Thus, today we’re going to explore “the word on the street” from the domestic and international buyers and sellers who attended MIPCOM. Getting “the word on the street” from people in Los Angeles or New York is good, but getting a feel for where things are headed from people in Cannes during a major market like MIPCOM is priceless, because the “word” tends to echo generally accepted worldwide trends. So, here’s what people who can positively change your life, tax bracket and entertainment industry worth are saying.

There Is Not Enough New Product Being Sold
The most predominant sentiment being uttered by worldwide buyers and sellers is that there is a severe lack of new product out there. With both studio and independent production slowing down, sellers are schlepping the same films and TV series they were trying to sell last year. The main reasons for this are a) less independent product is being financed and produced and b) most of the product being made lacks the “star power” needed to force buyers to make an offer.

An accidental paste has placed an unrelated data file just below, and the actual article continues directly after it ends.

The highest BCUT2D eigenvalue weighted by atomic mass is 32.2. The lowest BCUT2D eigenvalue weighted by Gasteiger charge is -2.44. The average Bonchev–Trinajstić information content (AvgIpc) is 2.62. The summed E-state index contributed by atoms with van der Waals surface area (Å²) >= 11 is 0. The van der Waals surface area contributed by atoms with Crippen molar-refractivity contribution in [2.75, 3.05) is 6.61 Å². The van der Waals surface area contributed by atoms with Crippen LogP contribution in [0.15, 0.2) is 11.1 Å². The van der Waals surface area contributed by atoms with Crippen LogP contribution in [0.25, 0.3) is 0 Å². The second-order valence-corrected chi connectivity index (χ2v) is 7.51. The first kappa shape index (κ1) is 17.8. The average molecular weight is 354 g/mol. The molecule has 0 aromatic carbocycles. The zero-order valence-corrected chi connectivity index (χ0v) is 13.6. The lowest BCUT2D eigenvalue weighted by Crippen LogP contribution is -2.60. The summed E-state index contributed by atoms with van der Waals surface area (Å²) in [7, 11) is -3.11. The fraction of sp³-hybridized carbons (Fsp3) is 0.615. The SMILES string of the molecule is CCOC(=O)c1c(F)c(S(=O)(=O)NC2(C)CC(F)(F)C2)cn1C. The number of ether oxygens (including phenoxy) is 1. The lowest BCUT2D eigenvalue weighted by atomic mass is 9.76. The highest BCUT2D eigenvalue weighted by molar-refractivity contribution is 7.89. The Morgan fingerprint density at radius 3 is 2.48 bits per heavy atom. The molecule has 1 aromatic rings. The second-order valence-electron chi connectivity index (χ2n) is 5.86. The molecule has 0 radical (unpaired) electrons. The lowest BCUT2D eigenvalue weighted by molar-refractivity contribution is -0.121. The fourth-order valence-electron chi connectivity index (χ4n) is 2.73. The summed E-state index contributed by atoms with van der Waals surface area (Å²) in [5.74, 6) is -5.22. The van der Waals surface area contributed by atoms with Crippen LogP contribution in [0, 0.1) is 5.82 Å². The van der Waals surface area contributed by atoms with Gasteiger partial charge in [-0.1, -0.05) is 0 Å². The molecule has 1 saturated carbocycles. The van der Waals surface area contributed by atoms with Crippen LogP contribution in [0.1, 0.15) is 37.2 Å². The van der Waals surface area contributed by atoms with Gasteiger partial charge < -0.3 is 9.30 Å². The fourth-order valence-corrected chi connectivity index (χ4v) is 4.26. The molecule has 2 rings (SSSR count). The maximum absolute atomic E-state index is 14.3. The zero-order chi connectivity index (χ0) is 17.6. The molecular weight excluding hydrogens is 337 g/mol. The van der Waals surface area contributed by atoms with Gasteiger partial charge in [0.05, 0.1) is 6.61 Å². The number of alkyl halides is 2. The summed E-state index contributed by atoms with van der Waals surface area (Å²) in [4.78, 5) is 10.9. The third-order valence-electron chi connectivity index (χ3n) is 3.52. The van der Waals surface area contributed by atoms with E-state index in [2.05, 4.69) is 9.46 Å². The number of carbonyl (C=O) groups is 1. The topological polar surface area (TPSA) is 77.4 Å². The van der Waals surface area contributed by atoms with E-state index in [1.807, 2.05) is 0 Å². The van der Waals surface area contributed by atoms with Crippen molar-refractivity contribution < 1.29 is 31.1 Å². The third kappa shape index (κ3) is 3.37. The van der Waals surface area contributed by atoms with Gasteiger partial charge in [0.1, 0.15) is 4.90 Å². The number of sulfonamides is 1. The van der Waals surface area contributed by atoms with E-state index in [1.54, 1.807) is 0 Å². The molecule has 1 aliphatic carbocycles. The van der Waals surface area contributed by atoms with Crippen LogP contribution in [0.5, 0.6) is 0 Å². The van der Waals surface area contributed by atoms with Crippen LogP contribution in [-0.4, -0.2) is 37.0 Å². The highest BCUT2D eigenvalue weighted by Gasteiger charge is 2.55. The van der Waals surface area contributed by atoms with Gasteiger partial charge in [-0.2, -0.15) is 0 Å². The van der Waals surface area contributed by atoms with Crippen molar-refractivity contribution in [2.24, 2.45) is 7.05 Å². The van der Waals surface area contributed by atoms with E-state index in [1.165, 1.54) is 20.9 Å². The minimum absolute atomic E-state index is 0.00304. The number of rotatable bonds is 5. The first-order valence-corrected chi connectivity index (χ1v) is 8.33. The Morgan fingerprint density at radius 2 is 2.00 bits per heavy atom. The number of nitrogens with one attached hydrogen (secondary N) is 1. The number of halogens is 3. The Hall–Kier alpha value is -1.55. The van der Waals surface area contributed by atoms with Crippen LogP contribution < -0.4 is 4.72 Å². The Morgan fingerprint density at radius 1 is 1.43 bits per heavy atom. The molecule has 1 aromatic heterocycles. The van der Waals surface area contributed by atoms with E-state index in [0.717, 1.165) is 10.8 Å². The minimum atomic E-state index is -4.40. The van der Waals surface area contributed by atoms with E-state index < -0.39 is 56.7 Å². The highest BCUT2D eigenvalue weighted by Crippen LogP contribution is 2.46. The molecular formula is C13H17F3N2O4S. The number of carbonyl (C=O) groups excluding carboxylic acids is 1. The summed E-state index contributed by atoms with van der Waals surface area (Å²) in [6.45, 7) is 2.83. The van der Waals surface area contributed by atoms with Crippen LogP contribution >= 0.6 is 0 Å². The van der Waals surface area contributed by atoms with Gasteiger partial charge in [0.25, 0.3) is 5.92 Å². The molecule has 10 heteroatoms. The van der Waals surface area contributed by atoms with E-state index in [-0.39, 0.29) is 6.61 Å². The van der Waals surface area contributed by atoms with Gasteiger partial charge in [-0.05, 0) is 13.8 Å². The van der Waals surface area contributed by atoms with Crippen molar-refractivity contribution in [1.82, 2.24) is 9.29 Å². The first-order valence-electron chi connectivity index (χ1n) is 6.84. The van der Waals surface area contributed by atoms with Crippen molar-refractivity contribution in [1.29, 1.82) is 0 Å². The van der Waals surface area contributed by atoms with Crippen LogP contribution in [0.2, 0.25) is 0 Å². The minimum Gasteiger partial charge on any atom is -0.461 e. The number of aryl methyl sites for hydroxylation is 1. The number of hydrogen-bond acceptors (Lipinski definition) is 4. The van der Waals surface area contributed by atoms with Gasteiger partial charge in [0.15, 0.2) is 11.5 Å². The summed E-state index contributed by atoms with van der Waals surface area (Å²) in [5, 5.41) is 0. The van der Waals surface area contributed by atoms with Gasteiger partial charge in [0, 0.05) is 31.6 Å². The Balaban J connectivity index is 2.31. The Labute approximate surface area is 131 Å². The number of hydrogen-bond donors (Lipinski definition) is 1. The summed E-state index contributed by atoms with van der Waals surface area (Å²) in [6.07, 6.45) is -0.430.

The Good News: Everyone is openly looking for good product, so if you have it, or are about to make it, it well definitely sell.

The Bad News: New product will only sell if it’s star on genre driven (preferably both). Others need not apply.

One exception to the “bad news” above is that certain genre’s like Sci-Fi and smart action/thrillers can sell without major stars attached, but remember, those sales are great deal smaller than sales that have “names” involved.

The “Machine Gun” Sales Approach Has Less Ammunition